Meyer lemon cake

The last two months have been such a wild ride. We moved back to Austin from Brooklyn. We started planning really grown-up things like mortgages, Roth IRA’s, children and securing steady income for extended periods of time. We moved from a 600-sq-ft Bed Stuy apartment into my future-mother-in-law’s spare bedroom. There are a lot of things up in the air right now.

There are no complaints over here, though, just uncertainty. Our art careers are looking up (J has been published in Spain & the Netherlands over the last month) and I’ve received support (despite the colossal budget cuts in publishing) from my publisher to make segments of a real book tour happen. [Please drop a line via the form on this page if you live in or near these cities.]

We both got jobs (me as of today!); although, we’ve dropped the idea of buying a house until we’re in better shape on paper. This is a disappointment, but more of a relief. I know precisely how to rent a house and make it nice.

This post has lived inside my head for two weeks. It was supposed to be about the infallibility of muffins. How muffins are one of the only kitchen projects for me where wild improvisation rarely ends in failure. Well, despite my internally-scripted, marvel-of-Stonehenge kind of feelings surrounding muffins, I ended up with cake.

Of this, I am absolutely certain: When life brings you cake, you should eat it.

There are two ways this could go down at your house:

1. Simple. Lemon cake makes a superb vehicle for the contents of jars that are lingering in your fridge, like my ultra-coveted concord grape jelly.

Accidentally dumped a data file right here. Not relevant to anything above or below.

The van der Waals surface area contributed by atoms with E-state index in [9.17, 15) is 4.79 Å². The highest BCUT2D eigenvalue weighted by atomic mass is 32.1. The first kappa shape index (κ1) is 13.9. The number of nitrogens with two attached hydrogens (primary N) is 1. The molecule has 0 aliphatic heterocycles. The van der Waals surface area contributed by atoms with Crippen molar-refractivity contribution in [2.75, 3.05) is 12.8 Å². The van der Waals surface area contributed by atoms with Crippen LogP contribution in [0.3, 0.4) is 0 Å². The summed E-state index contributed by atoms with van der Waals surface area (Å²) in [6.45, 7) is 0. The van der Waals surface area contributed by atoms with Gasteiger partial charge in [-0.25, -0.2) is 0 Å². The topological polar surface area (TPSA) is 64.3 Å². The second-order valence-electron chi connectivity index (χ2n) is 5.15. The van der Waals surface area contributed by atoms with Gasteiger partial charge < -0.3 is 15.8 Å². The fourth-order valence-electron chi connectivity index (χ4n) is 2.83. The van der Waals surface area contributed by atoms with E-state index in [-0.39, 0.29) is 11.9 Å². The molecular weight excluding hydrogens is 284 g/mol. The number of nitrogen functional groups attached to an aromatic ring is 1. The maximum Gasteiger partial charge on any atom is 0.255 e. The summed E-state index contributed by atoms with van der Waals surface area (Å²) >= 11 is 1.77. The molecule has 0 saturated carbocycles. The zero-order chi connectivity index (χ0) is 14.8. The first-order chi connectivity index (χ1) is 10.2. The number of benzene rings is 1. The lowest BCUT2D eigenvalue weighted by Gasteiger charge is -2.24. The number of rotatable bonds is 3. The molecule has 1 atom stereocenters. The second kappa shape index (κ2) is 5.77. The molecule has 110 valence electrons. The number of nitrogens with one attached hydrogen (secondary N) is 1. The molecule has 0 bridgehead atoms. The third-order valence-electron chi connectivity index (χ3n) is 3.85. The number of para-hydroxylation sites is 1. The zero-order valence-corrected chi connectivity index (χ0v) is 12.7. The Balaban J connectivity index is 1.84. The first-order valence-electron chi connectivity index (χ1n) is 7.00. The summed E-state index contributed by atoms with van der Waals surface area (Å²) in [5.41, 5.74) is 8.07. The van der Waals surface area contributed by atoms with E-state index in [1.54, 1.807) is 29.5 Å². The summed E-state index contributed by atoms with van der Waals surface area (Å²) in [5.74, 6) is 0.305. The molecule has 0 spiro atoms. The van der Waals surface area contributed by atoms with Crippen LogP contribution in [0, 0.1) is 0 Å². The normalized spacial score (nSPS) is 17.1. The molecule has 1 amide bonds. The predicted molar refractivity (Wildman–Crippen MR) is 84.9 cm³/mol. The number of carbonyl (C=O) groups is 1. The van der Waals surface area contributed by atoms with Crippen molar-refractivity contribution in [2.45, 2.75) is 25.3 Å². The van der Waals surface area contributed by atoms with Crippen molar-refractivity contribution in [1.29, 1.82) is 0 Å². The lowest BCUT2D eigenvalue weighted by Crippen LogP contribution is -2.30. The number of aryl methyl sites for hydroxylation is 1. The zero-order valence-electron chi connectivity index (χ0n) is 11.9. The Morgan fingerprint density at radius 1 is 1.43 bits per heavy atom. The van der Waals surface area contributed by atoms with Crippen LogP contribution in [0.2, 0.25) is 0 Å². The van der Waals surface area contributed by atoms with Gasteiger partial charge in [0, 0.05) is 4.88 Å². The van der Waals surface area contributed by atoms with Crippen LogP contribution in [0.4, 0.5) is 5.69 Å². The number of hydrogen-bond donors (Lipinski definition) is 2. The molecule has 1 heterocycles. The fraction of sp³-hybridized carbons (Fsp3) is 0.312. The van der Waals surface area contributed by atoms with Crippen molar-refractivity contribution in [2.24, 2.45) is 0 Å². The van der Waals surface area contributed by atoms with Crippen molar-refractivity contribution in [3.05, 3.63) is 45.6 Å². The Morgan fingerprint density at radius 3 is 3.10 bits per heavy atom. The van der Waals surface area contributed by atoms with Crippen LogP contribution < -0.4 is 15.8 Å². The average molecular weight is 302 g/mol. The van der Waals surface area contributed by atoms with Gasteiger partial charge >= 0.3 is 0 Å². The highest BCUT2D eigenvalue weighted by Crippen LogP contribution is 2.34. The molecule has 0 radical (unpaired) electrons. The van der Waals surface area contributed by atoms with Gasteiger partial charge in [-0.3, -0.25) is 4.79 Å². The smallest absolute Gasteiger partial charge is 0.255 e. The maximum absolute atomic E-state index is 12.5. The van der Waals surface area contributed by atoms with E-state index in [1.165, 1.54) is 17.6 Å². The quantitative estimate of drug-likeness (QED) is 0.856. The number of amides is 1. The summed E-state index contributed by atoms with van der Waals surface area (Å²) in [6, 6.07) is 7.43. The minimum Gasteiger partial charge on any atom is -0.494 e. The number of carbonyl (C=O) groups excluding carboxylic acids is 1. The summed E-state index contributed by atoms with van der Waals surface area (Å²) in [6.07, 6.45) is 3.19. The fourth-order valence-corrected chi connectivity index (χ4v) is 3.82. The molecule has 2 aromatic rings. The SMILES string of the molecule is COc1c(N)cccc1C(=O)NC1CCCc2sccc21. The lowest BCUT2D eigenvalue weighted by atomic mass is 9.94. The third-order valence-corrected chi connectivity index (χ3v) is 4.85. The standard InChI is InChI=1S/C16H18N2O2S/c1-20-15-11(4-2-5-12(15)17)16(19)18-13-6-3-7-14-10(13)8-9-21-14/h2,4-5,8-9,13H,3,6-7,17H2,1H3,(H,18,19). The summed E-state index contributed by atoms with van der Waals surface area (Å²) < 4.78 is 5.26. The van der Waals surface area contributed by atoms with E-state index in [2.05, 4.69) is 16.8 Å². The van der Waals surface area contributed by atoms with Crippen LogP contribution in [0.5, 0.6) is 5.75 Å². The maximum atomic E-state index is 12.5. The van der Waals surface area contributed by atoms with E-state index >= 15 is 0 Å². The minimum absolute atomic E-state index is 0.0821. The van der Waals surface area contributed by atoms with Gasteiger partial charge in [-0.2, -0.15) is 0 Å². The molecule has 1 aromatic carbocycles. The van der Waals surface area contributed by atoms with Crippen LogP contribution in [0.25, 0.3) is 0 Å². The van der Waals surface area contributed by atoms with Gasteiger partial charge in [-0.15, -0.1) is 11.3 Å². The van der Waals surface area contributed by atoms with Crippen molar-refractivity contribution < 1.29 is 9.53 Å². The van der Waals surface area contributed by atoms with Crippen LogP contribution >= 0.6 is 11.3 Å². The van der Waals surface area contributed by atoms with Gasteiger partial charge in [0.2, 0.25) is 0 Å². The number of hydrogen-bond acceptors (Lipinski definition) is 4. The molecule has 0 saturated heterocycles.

2. Dee-luxe. Tea and cakes! Make some whipped cream or cream cheese frosting. Add a dollop of Meyer lemon marmalade if you happen to have some on hand.

I love Shae’s prize-winning, easy-to-follow Meyer lemon marmalade recipe in her e-book, in fact, today marks the start of her special, Meyer-season discount. Use the code MEYERLOVE during checkout to get $2 off her e-book. That means you’ll buy a book full of delicious recipes that will last you your whole kitchen-life for less than you’d spend on a single jar of artisan preserves at the farmers market: $7.95. Offer ends March 7, so hurry it up and get over to her site.

If a purchase isn’t an option for you right now, she has another crowd-pleaser Meyer marm recipe up on her blog that allows you to be as fancy or simple as you please.

On to the cake recipe, lest you should encounter the Church of England version of the Spanish Inquisition: Cake or Death? [Google Eddie Izzard if you have no idea what I’m talking about.]

Cake please.

Mini Meyer lemon cake recipe, gluten-free or gluten-full

yields about 18 muffin-sized cakes

Pre-heat oven to 400 degrees F. Grease muffin tins really well.

1. Juice two small-med Meyer lemons. Set aside 1/2 cup juice. Mince one of the whole rinds so you have 1/3 cup minced Meyer rind. (If you’re using regular lemons, I’d zest it as opposed to mincing the whole rind.)

Mix your flours in a large mixing bowl:

  • 1 cup brown rice flour
  • 1/2 cup white rice flour
  • 1/2 cup tapioca (or arrowroot) starch
  • 1/2 tsp xanthan gum

Gluten-eaters just add 2 cups all-purpose flour here. I’m in debt to my friend Megan of Stetted for testing the gluten version and using her family as lemon cake guinea pigs. (It’s also fine to use 2 cups of a GF mix like Pamela’s Bread & Flour mix.)

2. Add the other dry ingredients:

  • 1/2 tsp salt
  • 1/2 tsp baking soda
  • 1 Tbs baking powder
  • 1/2 cup sugar (if you’re sugar-free, sub 1/3 cup light-colored raw agave syrup and add it to the wet ingredients below)

3. Whisk your wet ingredients in a separate bowl:

  • 2 eggs
  • 1 cup milk (I used whole)
  • 1/2 cup fresh, strained Meyer or regular lemon juice
  • 4 Tbs melted butter
  • 1/2 tsp vanilla extract

4. Add wet ingredients to your dry ingredients and mix with a spatula until there are no more patches of dry flour. Add your prepared, minced rinds (or zest).

5. Scoop batter into prepared tins. Leave about a half inch space between the batter and the top of the tin.

6. Bake for about 10 minutes, or until a toothpick comes out clean (no wet gooey batter). Let cakes sit in tins for 5 minutes and then transfer them to a cooling rack.

Store anything you manage to refrain from eating in a waxed paper bag on the counter for up to 3 days.